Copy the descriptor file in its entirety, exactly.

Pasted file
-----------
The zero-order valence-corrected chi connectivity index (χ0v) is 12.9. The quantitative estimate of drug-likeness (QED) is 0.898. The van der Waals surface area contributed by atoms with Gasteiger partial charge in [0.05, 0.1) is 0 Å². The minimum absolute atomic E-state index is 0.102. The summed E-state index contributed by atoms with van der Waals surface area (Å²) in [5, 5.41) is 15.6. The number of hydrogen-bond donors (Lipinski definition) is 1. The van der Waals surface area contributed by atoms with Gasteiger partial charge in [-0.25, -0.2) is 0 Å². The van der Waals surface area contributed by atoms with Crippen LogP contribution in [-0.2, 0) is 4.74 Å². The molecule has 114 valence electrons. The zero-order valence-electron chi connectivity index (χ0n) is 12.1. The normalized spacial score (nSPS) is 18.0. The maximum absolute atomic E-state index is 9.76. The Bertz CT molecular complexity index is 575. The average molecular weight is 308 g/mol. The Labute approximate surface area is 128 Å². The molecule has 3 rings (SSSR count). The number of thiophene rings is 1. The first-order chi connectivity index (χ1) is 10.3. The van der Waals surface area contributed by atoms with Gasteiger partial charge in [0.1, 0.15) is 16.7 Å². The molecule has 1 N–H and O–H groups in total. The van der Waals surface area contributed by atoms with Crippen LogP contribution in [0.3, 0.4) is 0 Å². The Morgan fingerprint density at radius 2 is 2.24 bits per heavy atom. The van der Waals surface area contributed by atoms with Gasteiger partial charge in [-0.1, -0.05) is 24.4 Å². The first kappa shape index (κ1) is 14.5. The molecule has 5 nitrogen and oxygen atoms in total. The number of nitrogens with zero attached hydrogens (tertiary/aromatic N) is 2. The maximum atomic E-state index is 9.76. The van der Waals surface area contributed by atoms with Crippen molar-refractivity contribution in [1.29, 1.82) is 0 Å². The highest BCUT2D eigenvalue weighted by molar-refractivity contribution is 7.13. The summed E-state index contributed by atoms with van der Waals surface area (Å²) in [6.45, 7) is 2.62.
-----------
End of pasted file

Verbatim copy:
The zero-order valence-corrected chi connectivity index (χ0v) is 12.9. The quantitative estimate of drug-likeness (QED) is 0.898. The van der Waals surface area contributed by atoms with Gasteiger partial charge in [0.05, 0.1) is 0 Å². The minimum absolute atomic E-state index is 0.102. The summed E-state index contributed by atoms with van der Waals surface area (Å²) in [5, 5.41) is 15.6. The number of hydrogen-bond donors (Lipinski definition) is 1. The van der Waals surface area contributed by atoms with Gasteiger partial charge in [-0.25, -0.2) is 0 Å². The van der Waals surface area contributed by atoms with Crippen LogP contribution in [-0.2, 0) is 4.74 Å². The molecule has 114 valence electrons. The zero-order valence-electron chi connectivity index (χ0n) is 12.1. The normalized spacial score (nSPS) is 18.0. The maximum absolute atomic E-state index is 9.76. The Bertz CT molecular complexity index is 575. The average molecular weight is 308 g/mol. The Labute approximate surface area is 128 Å². The molecule has 3 rings (SSSR count). The number of thiophene rings is 1. The first-order chi connectivity index (χ1) is 10.3. The van der Waals surface area contributed by atoms with Gasteiger partial charge in [0.1, 0.15) is 16.7 Å². The molecule has 1 N–H and O–H groups in total. The van der Waals surface area contributed by atoms with Crippen LogP contribution in [0.3, 0.4) is 0 Å². The Morgan fingerprint density at radius 2 is 2.24 bits per heavy atom. The van der Waals surface area contributed by atoms with Gasteiger partial charge in [-0.1, -0.05) is 24.4 Å². The first kappa shape index (κ1) is 14.5. The molecule has 5 nitrogen and oxygen atoms in total. The number of nitrogens with zero attached hydrogens (tertiary/aromatic N) is 2. The maximum atomic E-state index is 9.76. The van der Waals surface area contributed by atoms with Crippen molar-refractivity contribution in [1.29, 1.82) is 0 Å². The highest BCUT2D eigenvalue weighted by molar-refractivity contribution is 7.13. The summed E-state index contributed by atoms with van der Waals surface area (Å²) in [6.45, 7) is 2.62.